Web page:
(Note: This is the final installment in a three-part series on the evolving use of social media in government and campaigns. Part 1 of the series examined how state departments are integrating the use of Twitter and Facebook in their communication plans. See that story here. Part 2 looked at how legislators on the state level are utilizing social media with mixed results. Read that story here. Today, IdahoReporter.com shows that candidates for the U.S. Congress are looking to establish a social media presence.)
When it comes to elections, President Barack Obama, during his push for the White House in 2008, set new standards on campaign communication and the use of social media. After becoming the presumptive Democratic nominee for president, then-Sen. Obama set out to choose his running mate in the typical fashion. He vetted several individuals before making his pick. What was not typical, however, was how Obama announced then-Sen. Joe Biden as his running mate. On Aug. 23, 2008, Obama sent a text message to his supporters at 3 a.m. announcing the pick.
Obama later raised the social media stakes, as he became the first sitting U.S. president to send a tweet (a message over Twitter.) His Twitter account is usually managed by a staffer, but on Jan, 18, 2009, Obama sent his first official tweet from an American Red Cross office he and the first lady were visiting.
With the commander-in-chief utilizing Twitter, the effects of his presence can be felt down the line of the federal government, and even here in Idaho, where most of the major candidates for Congress utilize the services of Facebook or Twitter or blogs. Congressman Walt Minnick, a Democrat representing Idaho's 1st District, has two Twitter accounts, one for his official congressional office and one for this campaign team. The two men vying to challenge him, state Rep. Raul Labrador, R-Eagle, and Vaughn Ward, a Marine reservist, both have Twitter accounts through which they post links to press releases and news articles favorable to their respective campaigns. Of all the congressional candidates in Idaho, Ward has the largest presence on Twitter, with 685. Labrador trails Ward by 180 followers. Minnick, on his campaign Twitter account, has 153 followers. All three contenders have campaign pages on Facebook. None of the men utilize blogging services, but Ward's wife, Kirsten, authors a blog on his campaign site updating followers on the happenings of the campaign trail.
John Foster, spokesmen for the Minnick campaign, said that he plans to increase his boss's presence on Facebook and Twitter heading into the November general election. Foster, however, will not focus on gaining the most followers on either social media site. He will, instead, seek Idahoans who are actively engaging in politics and will work to bring them to the Minnick camp. The key to social media, Foster said, is not to impress journalists or potential voters with a myriad of followers or to simply use social media to link to press releases. Instead, he wants to provide followers with personal and sociable messages designed to start a conversation about particular topics. "Frankly, I think people have become attune, in their social media lives, to a lack of authenticity," Foster said.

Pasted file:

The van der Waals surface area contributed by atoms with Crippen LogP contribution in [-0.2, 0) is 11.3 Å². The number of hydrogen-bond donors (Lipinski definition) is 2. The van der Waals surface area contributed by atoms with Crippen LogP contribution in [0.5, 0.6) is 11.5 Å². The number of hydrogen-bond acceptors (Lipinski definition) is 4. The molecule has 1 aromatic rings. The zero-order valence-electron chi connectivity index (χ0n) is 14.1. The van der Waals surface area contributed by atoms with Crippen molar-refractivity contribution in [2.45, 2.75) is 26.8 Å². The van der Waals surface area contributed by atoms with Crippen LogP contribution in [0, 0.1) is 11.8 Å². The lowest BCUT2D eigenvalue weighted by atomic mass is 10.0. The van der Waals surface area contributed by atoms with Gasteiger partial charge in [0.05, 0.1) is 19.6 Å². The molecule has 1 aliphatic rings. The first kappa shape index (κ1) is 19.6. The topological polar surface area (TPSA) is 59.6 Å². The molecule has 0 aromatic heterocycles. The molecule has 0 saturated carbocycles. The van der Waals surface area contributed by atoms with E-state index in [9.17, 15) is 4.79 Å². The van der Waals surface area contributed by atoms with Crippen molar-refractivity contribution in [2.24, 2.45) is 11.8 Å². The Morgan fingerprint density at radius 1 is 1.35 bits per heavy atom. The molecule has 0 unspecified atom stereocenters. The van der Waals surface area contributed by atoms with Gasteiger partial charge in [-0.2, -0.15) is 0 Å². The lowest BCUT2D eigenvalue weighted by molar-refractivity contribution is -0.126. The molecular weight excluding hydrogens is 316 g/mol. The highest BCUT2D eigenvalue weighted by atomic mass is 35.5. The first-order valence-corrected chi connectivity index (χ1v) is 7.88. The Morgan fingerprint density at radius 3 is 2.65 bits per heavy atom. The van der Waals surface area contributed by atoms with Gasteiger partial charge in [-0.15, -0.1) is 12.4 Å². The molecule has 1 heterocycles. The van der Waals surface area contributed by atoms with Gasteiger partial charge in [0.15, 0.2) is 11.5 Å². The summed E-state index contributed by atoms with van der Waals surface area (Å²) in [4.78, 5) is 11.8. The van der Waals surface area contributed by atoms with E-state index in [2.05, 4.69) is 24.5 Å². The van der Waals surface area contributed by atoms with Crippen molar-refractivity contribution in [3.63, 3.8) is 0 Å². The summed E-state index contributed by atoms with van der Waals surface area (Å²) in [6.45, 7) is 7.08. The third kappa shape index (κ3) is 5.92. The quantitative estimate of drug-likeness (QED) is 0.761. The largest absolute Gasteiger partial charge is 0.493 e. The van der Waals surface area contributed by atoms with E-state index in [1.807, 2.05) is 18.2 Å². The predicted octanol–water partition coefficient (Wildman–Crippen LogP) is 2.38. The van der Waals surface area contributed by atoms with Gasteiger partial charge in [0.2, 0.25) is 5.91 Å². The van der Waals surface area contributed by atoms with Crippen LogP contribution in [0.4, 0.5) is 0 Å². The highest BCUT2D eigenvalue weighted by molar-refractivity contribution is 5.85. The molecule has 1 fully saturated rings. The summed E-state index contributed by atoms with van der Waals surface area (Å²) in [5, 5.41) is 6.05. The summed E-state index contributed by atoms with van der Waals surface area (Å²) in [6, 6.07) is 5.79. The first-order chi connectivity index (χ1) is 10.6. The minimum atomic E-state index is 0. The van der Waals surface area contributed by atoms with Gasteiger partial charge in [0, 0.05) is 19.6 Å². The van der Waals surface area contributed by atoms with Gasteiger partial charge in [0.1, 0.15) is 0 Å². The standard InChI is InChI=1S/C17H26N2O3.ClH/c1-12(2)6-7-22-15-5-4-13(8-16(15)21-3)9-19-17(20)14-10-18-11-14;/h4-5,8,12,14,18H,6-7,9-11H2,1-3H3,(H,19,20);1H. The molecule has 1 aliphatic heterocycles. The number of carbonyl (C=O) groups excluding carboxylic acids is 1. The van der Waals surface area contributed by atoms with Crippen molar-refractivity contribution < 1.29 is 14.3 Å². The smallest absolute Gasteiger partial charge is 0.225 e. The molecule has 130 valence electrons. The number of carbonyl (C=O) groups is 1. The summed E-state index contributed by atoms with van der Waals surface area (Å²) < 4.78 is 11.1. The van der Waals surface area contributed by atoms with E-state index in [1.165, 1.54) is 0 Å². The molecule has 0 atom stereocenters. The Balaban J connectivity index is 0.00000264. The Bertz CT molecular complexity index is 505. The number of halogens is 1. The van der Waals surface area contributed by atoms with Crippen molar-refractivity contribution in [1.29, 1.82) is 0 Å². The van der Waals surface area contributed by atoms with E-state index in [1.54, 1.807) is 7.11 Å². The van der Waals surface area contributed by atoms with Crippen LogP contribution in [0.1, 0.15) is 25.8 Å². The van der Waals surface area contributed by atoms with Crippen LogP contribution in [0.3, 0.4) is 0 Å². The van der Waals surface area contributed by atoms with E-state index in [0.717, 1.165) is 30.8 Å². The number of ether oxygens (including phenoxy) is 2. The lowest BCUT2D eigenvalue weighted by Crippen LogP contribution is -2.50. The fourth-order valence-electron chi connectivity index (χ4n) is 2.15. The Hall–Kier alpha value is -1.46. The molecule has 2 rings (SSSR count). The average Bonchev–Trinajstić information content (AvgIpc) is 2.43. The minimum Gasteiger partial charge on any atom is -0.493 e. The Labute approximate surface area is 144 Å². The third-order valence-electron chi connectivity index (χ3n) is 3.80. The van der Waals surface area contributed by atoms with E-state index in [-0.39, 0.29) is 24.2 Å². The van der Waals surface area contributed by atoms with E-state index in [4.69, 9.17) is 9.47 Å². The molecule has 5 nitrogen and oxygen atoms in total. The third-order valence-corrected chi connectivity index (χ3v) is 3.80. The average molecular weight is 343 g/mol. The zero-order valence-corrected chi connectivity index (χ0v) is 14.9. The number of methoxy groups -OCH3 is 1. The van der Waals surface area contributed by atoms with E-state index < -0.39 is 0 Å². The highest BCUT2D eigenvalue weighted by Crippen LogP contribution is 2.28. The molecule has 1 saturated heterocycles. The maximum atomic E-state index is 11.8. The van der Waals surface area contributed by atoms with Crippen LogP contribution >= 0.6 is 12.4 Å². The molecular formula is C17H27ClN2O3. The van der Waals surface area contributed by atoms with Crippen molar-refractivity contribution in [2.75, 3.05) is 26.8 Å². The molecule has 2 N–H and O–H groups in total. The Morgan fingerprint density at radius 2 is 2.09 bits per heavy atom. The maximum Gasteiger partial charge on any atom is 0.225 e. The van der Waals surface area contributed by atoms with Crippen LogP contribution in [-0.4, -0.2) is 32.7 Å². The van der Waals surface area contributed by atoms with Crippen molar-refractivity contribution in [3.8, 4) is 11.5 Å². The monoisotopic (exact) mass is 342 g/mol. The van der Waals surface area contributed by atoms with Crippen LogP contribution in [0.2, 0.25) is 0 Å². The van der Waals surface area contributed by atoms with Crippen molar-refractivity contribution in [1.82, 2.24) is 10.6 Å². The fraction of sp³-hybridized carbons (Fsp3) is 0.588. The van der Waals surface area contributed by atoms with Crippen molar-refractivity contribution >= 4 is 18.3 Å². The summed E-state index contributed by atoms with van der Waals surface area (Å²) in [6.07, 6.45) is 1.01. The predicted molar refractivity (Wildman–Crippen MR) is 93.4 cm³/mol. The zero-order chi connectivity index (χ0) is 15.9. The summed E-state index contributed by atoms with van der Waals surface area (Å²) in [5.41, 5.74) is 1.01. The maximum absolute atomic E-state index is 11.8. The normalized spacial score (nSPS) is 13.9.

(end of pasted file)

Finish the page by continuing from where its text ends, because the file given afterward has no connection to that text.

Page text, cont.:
In a presentation in downtown Boise in the fall of 2009, Foster said that the most important thing for a social media user to remember is that "it's not about you." He said that Twitter and Facebook users have wasted their time with social media by sharing mundane and unimportant facts, like what they had for breakfast. To become an effective communicator through social media, a person must realize that the content is the most important aspect of the communication transaction, argued Foster. He urged those gathered to focus on supplying interesting content that provokes thought and additional inquiry by those receiving messages. Those are the strategies that Foster has tried to implement in Minnick's social media offerings.
In Idaho's 2nd Congressional District, the social media situation is a bit different. The Republican incumbent, Mike Simpson, has a Facebook page, but no Twitter. Simpson does have a campaign blog, on which he has three posts. His two challengers for the GOP nomination, Chick Heileson and Russ Mathews, both have Twitter, though with limited impact. Heileson has 158 followers on Twitter and Mathews has 108. On Facebook, however, it's a different story. Heileson, with 747 Facebook fans, is trouncing Mathews, with 82 supporters, and Simpson, who has 438 Facebook fans. Heileson also authors a blog, on which he has 11 posts on his opinions of governance.
Ron Baker, one of the managers for Heileson's campaign, said his boss's social media following is a barometer for the support of his candidacy and the result of a sustained effort to maintain a social media presence in the race. Earlier in the year, Baker, using a text messaging marketing tool to contact supporters, asked for volunteers to help with an upcoming event. "Within 15 minutes, we had 47 volunteer to help, so yeah, I think Chick's followers are true supporters," said Baker.
Going forward, social media looks to continue its evolution in campaigns. Several candidates for the Idaho Legislature are using text messaging services, similar in nature to those used by Obama during his campaign, to remind voters to go to the polls on May 25 for the primary election. It is likely that social media will continue to provide campaigns with additional tools to reach out to potential voters and donors in ways never imagined even 10 years ago.